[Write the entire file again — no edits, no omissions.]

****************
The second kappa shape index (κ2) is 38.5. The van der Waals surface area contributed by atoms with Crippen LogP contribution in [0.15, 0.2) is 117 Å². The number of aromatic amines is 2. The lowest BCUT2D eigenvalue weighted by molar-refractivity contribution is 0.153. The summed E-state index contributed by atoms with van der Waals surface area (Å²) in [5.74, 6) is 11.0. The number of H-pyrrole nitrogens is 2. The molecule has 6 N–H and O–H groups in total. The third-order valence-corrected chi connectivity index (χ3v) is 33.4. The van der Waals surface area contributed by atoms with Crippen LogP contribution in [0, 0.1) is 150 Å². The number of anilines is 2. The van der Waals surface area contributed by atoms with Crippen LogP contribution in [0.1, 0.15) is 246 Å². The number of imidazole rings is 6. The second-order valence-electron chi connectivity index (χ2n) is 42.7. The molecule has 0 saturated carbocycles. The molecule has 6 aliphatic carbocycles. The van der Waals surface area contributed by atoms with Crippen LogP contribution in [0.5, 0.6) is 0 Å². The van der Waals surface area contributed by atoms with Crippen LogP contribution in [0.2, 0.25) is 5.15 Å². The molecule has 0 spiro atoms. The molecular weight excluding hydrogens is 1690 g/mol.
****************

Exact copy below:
The second kappa shape index (κ2) is 38.5. The van der Waals surface area contributed by atoms with Crippen LogP contribution in [0.15, 0.2) is 117 Å². The number of aromatic amines is 2. The lowest BCUT2D eigenvalue weighted by molar-refractivity contribution is 0.153. The summed E-state index contributed by atoms with van der Waals surface area (Å²) in [5.74, 6) is 11.0. The number of H-pyrrole nitrogens is 2. The molecule has 6 N–H and O–H groups in total. The third-order valence-corrected chi connectivity index (χ3v) is 33.4. The van der Waals surface area contributed by atoms with Crippen LogP contribution in [0, 0.1) is 150 Å². The number of anilines is 2. The van der Waals surface area contributed by atoms with Crippen LogP contribution in [0.1, 0.15) is 246 Å². The number of imidazole rings is 6. The second-order valence-electron chi connectivity index (χ2n) is 42.7. The molecule has 0 saturated carbocycles. The molecule has 6 aliphatic carbocycles. The van der Waals surface area contributed by atoms with Crippen LogP contribution in [0.5, 0.6) is 0 Å². The van der Waals surface area contributed by atoms with Crippen LogP contribution in [0.2, 0.25) is 5.15 Å². The molecule has 0 spiro atoms. The molecular weight excluding hydrogens is 1690 g/mol.